President Barack Obama

Boost your Child's Inaugural IQ

On January 21, 2013, President Barack H. Obama will be inaugurated in Washington, DC. As you prepare to view this historic event with your children, share these 10 exciting facts about inaugural ceremonies, past and present.

Do you know where the first presidential inauguration took place? How about which inauguration was first televised? Learn a thing or two as you share these 10 kid-friendly facts with your kids in preparation for President Barack Obama’s inaugural ceremony on January 21, 2013.


Presidential inaugurations have a theme

Four years ago, President Obama’s first inauguration was themed ”A New Birth of Freedom,” which is a line from the Gettysburg Address. This year, in 2013, the theme is “Faith in America’s Future.”


The inaugural platform is built from scratch

For each inauguration, the platform, which holds more than 1,600 people during the ceremony, including the President of the United States, is built from scratch. According to the Joint Congressional Committee on Inaugural Ceremonies, the platform will be more than 10,000 square feet. Only the 2005 platform has been this big.


The first presidential inauguration wasn’t in Washington, DC

When the very first president, George Washington, was inaugurated, it didn’t take place in Washington, DC. In 1789, New York City was the U.S. capital. George Washington carried a sword during his ceremony.


It wasn’t always on TV

Before television broadcasts, Americans only had the option to travel to the location of the presidential inauguration if they wanted to watch the ceremony. In 1949, Harry S. Truman was the first president to have an inauguration broadcast on TV.


The weather doesn’t always cooperate

The weather isn’t always pleasant for a presidential inauguration. In 1873, when Ulysses S. Grant was sworn in, it was only 16 degrees at noon. William H. Taft’s Presidential Inauguration took place indoors because of a massive blizzard. During Ronald W. Reagan’s Inauguration, it was 7 degrees.


The process begins with the First Nail Ceremony

Long before the inaugural ceremonies, the First Nail Ceremony marks the beginning of the long process of building the huge platform. This year, it took place on September 20, 2012. Members of the Joint Congressional Committee on Inaugural Ceremonies hammered nails into a plank.


The Bibles used are a big deal

During the presidential inauguration, the president is sworn in on a Bible. The Bibles are often heirlooms. The Bible may be open or closed, and different presidents have opened the Bible to different pages. Ronald W. Reagan used a family Bible given to him by his mother. President Obama used the same Bible Abraham Lincoln used at his presidential inauguration.


The presidential inauguration is an all-day event

There are lots of events throughout the day during the inaugural ceremonies. These include the procession to the Capitol, the vice president’s swearing-in ceremony, the Inaugural Address, the Inaugural Parade and the Inaugural Ball.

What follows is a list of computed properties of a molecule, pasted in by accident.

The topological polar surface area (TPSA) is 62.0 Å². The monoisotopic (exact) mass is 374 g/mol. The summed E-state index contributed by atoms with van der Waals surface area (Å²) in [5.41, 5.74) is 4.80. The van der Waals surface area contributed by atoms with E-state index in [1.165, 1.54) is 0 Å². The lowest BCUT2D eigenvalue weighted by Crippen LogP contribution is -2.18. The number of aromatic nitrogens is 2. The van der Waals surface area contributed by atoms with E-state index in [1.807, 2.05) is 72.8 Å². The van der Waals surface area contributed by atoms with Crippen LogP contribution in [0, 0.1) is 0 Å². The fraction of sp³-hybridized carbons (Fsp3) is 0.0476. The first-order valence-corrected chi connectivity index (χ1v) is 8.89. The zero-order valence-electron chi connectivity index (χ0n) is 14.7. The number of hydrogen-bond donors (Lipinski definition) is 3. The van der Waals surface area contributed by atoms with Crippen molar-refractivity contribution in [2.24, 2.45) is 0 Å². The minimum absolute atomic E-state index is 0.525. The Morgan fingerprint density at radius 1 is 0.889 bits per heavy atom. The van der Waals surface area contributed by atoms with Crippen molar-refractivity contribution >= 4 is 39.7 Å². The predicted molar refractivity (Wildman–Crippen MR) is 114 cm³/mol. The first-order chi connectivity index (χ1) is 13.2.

President Barack H. Obama’s first Inaugural Ceremony involved many firsts

On January 20, 2009, President Obama’s inauguration was the largest inauguration attendance in U.S. history. It was also the largest attendance of any event in Washington DC’s history. He was the first African-American to hold the office of President of the United States, and the first Hawaiian-born citizen.


This is only the seventh time the presidential inauguration has fallen on a Sunday

Presidents have been sworn into office 69 times, but this is the 57th presidential inauguration. President Obama will be sworn in privately on January 20th, the constitutionally-mandated date for presidential inauguration. Because this falls on a Sunday, the public ceremony will be held on Monday, January 21.

Image credit: DJDM/

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Comments on "10 Facts to share with your kids about the presidential inauguration"

Dick January 26, 2013 | 9:51 PM

Be sure to tell them that the man sworn in has spent them and their Grandchildren so far into debt that they will always be in debt.

Mary January 22, 2013 | 2:32 PM

Outstanding! Our children know and appreciate far too little about the rich tradition behind the inaugural ceremonies.

Maureen January 21, 2013 | 7:32 PM

Love these facts! Also love Ron's additional point... Today's ceremonies were filled with reminders that one of the reasons are country is so great is how we respectfully transfer or affirm power. No coup. No mob. Sure, the Republicans still disagree with the Democrats, but the ceremony's sustainability is symbolic of our never-ending pledge to democracy.

Ron January 21, 2013 | 1:02 PM

You forgot the most important lesson of all, the Inauguration is the peaceful exchange or affirmation of power. That we can vehemently disagree with one another and show division on Election Day, we come back together to renew the terms of office and move forward as one nation.

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